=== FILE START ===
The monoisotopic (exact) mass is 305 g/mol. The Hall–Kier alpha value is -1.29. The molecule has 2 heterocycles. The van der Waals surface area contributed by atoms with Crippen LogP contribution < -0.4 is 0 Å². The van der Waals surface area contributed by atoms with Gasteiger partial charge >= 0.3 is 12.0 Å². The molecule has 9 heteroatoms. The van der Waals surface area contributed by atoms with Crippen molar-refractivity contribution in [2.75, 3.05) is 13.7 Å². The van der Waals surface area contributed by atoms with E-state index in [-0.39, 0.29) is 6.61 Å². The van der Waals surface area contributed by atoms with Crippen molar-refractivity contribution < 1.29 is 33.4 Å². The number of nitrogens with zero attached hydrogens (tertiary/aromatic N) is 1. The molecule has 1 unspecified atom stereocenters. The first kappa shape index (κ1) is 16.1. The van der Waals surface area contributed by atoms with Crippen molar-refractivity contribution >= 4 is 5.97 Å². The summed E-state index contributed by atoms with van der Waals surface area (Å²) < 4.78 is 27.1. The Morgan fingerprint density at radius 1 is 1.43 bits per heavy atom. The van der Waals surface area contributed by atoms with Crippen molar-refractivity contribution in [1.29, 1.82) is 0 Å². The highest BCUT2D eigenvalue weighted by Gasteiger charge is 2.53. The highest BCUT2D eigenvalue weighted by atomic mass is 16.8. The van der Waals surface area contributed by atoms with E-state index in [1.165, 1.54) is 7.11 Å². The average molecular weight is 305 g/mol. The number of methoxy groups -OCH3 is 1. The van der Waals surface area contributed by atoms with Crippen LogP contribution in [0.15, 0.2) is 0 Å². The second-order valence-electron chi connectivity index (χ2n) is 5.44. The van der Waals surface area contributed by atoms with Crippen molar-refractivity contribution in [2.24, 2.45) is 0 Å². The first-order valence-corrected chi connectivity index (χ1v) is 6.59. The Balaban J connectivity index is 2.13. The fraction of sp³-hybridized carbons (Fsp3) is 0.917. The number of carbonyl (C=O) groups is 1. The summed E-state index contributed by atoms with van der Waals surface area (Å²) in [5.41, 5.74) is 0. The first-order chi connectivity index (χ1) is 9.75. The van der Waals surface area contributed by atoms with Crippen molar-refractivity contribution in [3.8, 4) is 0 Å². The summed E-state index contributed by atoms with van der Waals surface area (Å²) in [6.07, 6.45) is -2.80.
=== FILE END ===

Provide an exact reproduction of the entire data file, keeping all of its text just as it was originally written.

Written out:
The monoisotopic (exact) mass is 305 g/mol. The Hall–Kier alpha value is -1.29. The molecule has 2 heterocycles. The van der Waals surface area contributed by atoms with Crippen LogP contribution < -0.4 is 0 Å². The van der Waals surface area contributed by atoms with Gasteiger partial charge >= 0.3 is 12.0 Å². The molecule has 9 heteroatoms. The van der Waals surface area contributed by atoms with Crippen molar-refractivity contribution in [2.75, 3.05) is 13.7 Å². The van der Waals surface area contributed by atoms with E-state index in [-0.39, 0.29) is 6.61 Å². The van der Waals surface area contributed by atoms with Crippen molar-refractivity contribution < 1.29 is 33.4 Å². The number of nitrogens with zero attached hydrogens (tertiary/aromatic N) is 1. The molecule has 1 unspecified atom stereocenters. The first kappa shape index (κ1) is 16.1. The van der Waals surface area contributed by atoms with Crippen molar-refractivity contribution >= 4 is 5.97 Å². The summed E-state index contributed by atoms with van der Waals surface area (Å²) < 4.78 is 27.1. The Morgan fingerprint density at radius 1 is 1.43 bits per heavy atom. The van der Waals surface area contributed by atoms with Crippen molar-refractivity contribution in [1.29, 1.82) is 0 Å². The highest BCUT2D eigenvalue weighted by Gasteiger charge is 2.53. The highest BCUT2D eigenvalue weighted by atomic mass is 16.8. The van der Waals surface area contributed by atoms with E-state index in [1.165, 1.54) is 7.11 Å². The average molecular weight is 305 g/mol. The number of methoxy groups -OCH3 is 1. The van der Waals surface area contributed by atoms with Crippen LogP contribution in [0.15, 0.2) is 0 Å². The second-order valence-electron chi connectivity index (χ2n) is 5.44. The van der Waals surface area contributed by atoms with Crippen molar-refractivity contribution in [2.24, 2.45) is 0 Å². The first-order valence-corrected chi connectivity index (χ1v) is 6.59. The Balaban J connectivity index is 2.13. The fraction of sp³-hybridized carbons (Fsp3) is 0.917. The number of carbonyl (C=O) groups is 1. The summed E-state index contributed by atoms with van der Waals surface area (Å²) in [5.41, 5.74) is 0. The first-order chi connectivity index (χ1) is 9.75. The van der Waals surface area contributed by atoms with Crippen molar-refractivity contribution in [3.8, 4) is 0 Å². The summed E-state index contributed by atoms with van der Waals surface area (Å²) in [6.07, 6.45) is -2.80.